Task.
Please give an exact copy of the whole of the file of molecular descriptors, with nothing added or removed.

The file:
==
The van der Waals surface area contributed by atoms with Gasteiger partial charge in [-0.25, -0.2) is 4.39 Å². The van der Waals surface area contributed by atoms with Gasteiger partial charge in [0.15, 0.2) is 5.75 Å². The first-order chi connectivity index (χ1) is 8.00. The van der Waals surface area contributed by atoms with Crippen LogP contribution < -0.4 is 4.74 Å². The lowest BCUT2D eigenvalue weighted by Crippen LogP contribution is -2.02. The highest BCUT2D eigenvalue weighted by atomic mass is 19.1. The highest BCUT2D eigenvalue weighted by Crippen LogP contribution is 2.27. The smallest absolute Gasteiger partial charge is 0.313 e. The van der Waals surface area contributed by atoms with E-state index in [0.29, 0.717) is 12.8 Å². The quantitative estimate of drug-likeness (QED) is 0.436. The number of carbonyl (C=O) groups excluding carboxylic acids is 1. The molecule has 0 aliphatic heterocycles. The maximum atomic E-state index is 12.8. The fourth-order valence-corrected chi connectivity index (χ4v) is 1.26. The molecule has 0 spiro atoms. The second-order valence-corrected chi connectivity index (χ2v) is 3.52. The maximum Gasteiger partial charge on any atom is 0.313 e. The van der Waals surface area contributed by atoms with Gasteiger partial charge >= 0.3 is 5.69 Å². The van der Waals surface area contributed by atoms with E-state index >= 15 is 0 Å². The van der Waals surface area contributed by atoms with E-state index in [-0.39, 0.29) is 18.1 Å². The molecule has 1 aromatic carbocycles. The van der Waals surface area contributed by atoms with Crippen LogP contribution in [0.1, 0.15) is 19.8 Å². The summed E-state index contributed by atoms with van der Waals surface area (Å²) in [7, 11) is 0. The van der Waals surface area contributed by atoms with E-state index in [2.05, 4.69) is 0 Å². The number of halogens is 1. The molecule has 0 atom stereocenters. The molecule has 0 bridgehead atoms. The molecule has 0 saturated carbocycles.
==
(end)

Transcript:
The van der Waals surface area contributed by atoms with Gasteiger partial charge in [-0.25, -0.2) is 4.39 Å². The van der Waals surface area contributed by atoms with Gasteiger partial charge in [0.15, 0.2) is 5.75 Å². The first-order chi connectivity index (χ1) is 8.00. The van der Waals surface area contributed by atoms with Crippen LogP contribution < -0.4 is 4.74 Å². The lowest BCUT2D eigenvalue weighted by Crippen LogP contribution is -2.02. The highest BCUT2D eigenvalue weighted by atomic mass is 19.1. The highest BCUT2D eigenvalue weighted by Crippen LogP contribution is 2.27. The smallest absolute Gasteiger partial charge is 0.313 e. The van der Waals surface area contributed by atoms with E-state index in [0.29, 0.717) is 12.8 Å². The quantitative estimate of drug-likeness (QED) is 0.436. The number of carbonyl (C=O) groups excluding carboxylic acids is 1. The molecule has 0 aliphatic heterocycles. The maximum atomic E-state index is 12.8. The fourth-order valence-corrected chi connectivity index (χ4v) is 1.26. The molecule has 0 spiro atoms. The second-order valence-corrected chi connectivity index (χ2v) is 3.52. The maximum Gasteiger partial charge on any atom is 0.313 e. The van der Waals surface area contributed by atoms with Gasteiger partial charge >= 0.3 is 5.69 Å². The van der Waals surface area contributed by atoms with E-state index >= 15 is 0 Å². The van der Waals surface area contributed by atoms with E-state index in [-0.39, 0.29) is 18.1 Å². The molecule has 1 aromatic carbocycles. The van der Waals surface area contributed by atoms with Crippen LogP contribution in [0.1, 0.15) is 19.8 Å². The summed E-state index contributed by atoms with van der Waals surface area (Å²) in [7, 11) is 0. The van der Waals surface area contributed by atoms with E-state index in [2.05, 4.69) is 0 Å². The number of halogens is 1. The molecule has 0 atom stereocenters. The molecule has 0 bridgehead atoms. The molecule has 0 saturated carbocycles.